public UserDetails loadUserByUsername(String name) throws UsernameNotFoundException, DataAccessException

If you use Spring, then you'll probably have a Bean, that handles the access to your User-Table. That one you can just inject into that class to retrieve User details, like:

    public UserDetails loadUserByUsername(String name) throws UsernameNotFoundException, DataAccessException {

        UserTable user = userbean.getUserbyName(name);
        if (user == null) {
            throw new UsernameNotFoundException("User " + name + " not found!");
        Collection<GrantedAuthority> auth = getAuthorities(user.getAuthorities());
        return new User(user.getName(), user.getPassword(), true, true, true, true, auth);

Now in an authentication bean all you need is to inject this bean and ask it for the UserDetails. There you can use it to check if the credentials are correct and if so fill the SecurityContext with the needed information in order to be logged in.

    public Boolean authenticate(String username, String password) {
        UserDetails userdetail = null;
        try {
            userdetail = myUserService.loadUserByUsername(username);
        } catch (UsernameNotFoundException e) {
            return false;
        } catch (DataAccessException e) {
            return false;
        if (!myUserService.encodePassword(password).equals(userdetail.getPassword())) {
            return false;

        Authentication auth = new UsernamePasswordAuthenticationToken(userdetail.getUsername(), userdetail.getPassword(),
        SecurityContext sc = new SecurityContextImpl();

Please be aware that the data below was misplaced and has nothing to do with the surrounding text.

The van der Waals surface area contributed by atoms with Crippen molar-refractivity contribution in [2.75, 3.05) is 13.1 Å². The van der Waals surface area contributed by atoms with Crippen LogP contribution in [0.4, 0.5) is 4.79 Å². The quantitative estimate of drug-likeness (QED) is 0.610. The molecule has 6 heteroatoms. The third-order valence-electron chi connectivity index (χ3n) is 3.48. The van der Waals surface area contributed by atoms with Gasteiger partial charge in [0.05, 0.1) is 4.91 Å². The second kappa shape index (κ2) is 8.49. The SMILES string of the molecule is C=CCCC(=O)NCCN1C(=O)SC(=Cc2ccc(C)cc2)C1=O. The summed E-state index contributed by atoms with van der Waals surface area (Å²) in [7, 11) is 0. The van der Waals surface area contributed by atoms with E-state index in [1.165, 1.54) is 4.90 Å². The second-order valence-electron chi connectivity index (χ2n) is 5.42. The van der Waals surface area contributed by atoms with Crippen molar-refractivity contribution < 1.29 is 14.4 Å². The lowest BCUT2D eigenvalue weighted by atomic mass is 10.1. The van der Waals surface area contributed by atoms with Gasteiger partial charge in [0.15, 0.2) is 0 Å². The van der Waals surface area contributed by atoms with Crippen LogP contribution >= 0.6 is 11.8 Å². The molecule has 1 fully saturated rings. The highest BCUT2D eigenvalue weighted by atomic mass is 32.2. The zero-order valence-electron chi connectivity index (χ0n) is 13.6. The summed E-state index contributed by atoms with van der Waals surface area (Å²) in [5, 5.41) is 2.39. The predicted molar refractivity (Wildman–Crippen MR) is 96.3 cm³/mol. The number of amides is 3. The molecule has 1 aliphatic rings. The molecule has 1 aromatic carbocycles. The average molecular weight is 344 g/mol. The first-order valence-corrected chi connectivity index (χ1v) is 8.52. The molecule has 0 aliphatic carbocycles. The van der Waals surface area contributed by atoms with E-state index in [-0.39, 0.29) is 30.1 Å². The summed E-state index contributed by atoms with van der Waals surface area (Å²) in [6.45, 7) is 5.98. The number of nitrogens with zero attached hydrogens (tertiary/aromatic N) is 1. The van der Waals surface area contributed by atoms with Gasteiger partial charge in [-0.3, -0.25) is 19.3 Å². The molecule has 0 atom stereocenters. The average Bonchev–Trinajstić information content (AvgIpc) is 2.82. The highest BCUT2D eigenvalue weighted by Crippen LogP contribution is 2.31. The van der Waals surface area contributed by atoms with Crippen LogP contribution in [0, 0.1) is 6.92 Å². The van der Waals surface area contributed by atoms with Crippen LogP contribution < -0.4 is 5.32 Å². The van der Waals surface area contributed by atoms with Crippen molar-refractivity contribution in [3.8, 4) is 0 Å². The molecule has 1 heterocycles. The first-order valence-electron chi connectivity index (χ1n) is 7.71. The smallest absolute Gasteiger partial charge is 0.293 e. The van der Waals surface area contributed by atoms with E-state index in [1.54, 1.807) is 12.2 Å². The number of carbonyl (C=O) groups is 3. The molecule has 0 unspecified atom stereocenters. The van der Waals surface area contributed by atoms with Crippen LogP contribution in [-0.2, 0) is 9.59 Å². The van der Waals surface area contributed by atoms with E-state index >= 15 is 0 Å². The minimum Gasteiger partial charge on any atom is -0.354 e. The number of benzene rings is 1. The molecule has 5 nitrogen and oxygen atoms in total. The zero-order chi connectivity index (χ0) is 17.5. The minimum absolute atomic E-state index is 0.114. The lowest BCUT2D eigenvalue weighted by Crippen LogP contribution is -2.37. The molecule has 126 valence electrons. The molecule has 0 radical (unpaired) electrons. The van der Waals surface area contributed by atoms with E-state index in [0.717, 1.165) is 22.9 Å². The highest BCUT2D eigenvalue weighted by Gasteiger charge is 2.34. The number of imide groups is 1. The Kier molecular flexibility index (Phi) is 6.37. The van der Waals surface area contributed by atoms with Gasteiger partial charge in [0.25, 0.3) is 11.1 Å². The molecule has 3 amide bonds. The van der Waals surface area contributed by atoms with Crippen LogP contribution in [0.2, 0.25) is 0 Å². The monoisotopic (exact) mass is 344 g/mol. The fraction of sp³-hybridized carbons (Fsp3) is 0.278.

ServletRequestAttributes attr = (ServletRequestAttributes)RequestContextHolder.currentRequestAttributes();
        attr.getRequest().getSession().setAttribute(UsernamePasswordAuthenticationFilter.SPRING_SECURITY_LAST_USERNAME_KEY, userdetail.getUsername());


        return true;

Of course thats a simplified version of the real one. There are way more checks that you have to perform prior to say that the user is authenticated (SQLInjection for instance)

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Below link will precisely give you what you are looking for. There is a login page that accepts userid and password. Password is stored in plain text as it is just a test project. The database used is MySQL. You can check out the steps, download code and war file from below link. Let me know if you have any trouble running the app. Hope it helps!

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Whilst this may theoretically answer the question, it would be preferable to include the essential parts of the answer here, and provide the link for reference. – oers Oct 29 '12 at 8:11

If you're using a database that can be accessed with JDBC then you don't need to create a custom authentication-provider. The authentication-provider already allows you to query the database directly. It'll reduce the required code to 9 lines of XML instead of a multitude of classes.

I've answered this here with code samples: Spring Security 3 database authentication with Hibernate